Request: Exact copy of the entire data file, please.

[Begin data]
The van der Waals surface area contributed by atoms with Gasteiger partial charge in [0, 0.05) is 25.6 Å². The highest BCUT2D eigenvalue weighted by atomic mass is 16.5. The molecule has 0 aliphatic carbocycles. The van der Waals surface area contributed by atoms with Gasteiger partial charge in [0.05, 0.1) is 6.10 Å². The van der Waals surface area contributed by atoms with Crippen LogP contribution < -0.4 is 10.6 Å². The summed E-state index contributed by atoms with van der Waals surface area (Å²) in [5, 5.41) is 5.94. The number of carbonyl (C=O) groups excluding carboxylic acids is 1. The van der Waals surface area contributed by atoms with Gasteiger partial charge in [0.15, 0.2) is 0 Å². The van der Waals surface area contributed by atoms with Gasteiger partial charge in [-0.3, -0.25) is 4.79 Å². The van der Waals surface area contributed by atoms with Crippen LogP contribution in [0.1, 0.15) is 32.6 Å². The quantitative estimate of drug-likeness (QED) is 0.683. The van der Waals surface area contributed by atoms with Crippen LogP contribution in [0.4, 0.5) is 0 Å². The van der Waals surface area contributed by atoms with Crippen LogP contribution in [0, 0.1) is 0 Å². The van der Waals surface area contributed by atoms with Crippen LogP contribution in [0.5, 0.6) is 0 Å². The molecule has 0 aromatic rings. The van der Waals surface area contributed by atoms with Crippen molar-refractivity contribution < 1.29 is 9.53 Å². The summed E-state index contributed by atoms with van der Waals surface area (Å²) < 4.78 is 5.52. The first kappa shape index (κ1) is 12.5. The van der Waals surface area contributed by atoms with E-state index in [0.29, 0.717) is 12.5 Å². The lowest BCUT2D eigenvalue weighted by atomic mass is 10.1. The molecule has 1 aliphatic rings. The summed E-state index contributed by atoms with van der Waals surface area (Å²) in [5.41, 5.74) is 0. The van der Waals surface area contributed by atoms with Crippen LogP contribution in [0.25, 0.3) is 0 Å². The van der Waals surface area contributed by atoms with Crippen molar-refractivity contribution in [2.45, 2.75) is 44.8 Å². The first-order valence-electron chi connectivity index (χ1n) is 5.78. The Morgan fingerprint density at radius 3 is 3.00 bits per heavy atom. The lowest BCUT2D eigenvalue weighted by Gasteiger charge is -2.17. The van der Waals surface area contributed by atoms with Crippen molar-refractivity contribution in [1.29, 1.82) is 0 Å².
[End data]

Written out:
The van der Waals surface area contributed by atoms with Gasteiger partial charge in [0, 0.05) is 25.6 Å². The highest BCUT2D eigenvalue weighted by atomic mass is 16.5. The molecule has 0 aliphatic carbocycles. The van der Waals surface area contributed by atoms with Gasteiger partial charge in [0.05, 0.1) is 6.10 Å². The van der Waals surface area contributed by atoms with Crippen LogP contribution < -0.4 is 10.6 Å². The summed E-state index contributed by atoms with van der Waals surface area (Å²) in [5, 5.41) is 5.94. The number of carbonyl (C=O) groups excluding carboxylic acids is 1. The van der Waals surface area contributed by atoms with Gasteiger partial charge in [0.15, 0.2) is 0 Å². The van der Waals surface area contributed by atoms with Gasteiger partial charge in [-0.3, -0.25) is 4.79 Å². The van der Waals surface area contributed by atoms with Crippen LogP contribution in [0.1, 0.15) is 32.6 Å². The quantitative estimate of drug-likeness (QED) is 0.683. The van der Waals surface area contributed by atoms with Crippen LogP contribution in [0.4, 0.5) is 0 Å². The van der Waals surface area contributed by atoms with Crippen LogP contribution in [0, 0.1) is 0 Å². The van der Waals surface area contributed by atoms with Crippen LogP contribution in [0.5, 0.6) is 0 Å². The molecule has 0 aromatic rings. The van der Waals surface area contributed by atoms with Crippen molar-refractivity contribution < 1.29 is 9.53 Å². The summed E-state index contributed by atoms with van der Waals surface area (Å²) < 4.78 is 5.52. The first kappa shape index (κ1) is 12.5. The van der Waals surface area contributed by atoms with E-state index in [0.29, 0.717) is 12.5 Å². The lowest BCUT2D eigenvalue weighted by atomic mass is 10.1. The molecule has 1 aliphatic rings. The summed E-state index contributed by atoms with van der Waals surface area (Å²) in [5.41, 5.74) is 0. The van der Waals surface area contributed by atoms with Crippen LogP contribution in [0.25, 0.3) is 0 Å². The van der Waals surface area contributed by atoms with Crippen molar-refractivity contribution in [2.45, 2.75) is 44.8 Å². The first-order valence-electron chi connectivity index (χ1n) is 5.78. The Morgan fingerprint density at radius 3 is 3.00 bits per heavy atom. The lowest BCUT2D eigenvalue weighted by Gasteiger charge is -2.17. The van der Waals surface area contributed by atoms with Crippen molar-refractivity contribution in [1.29, 1.82) is 0 Å².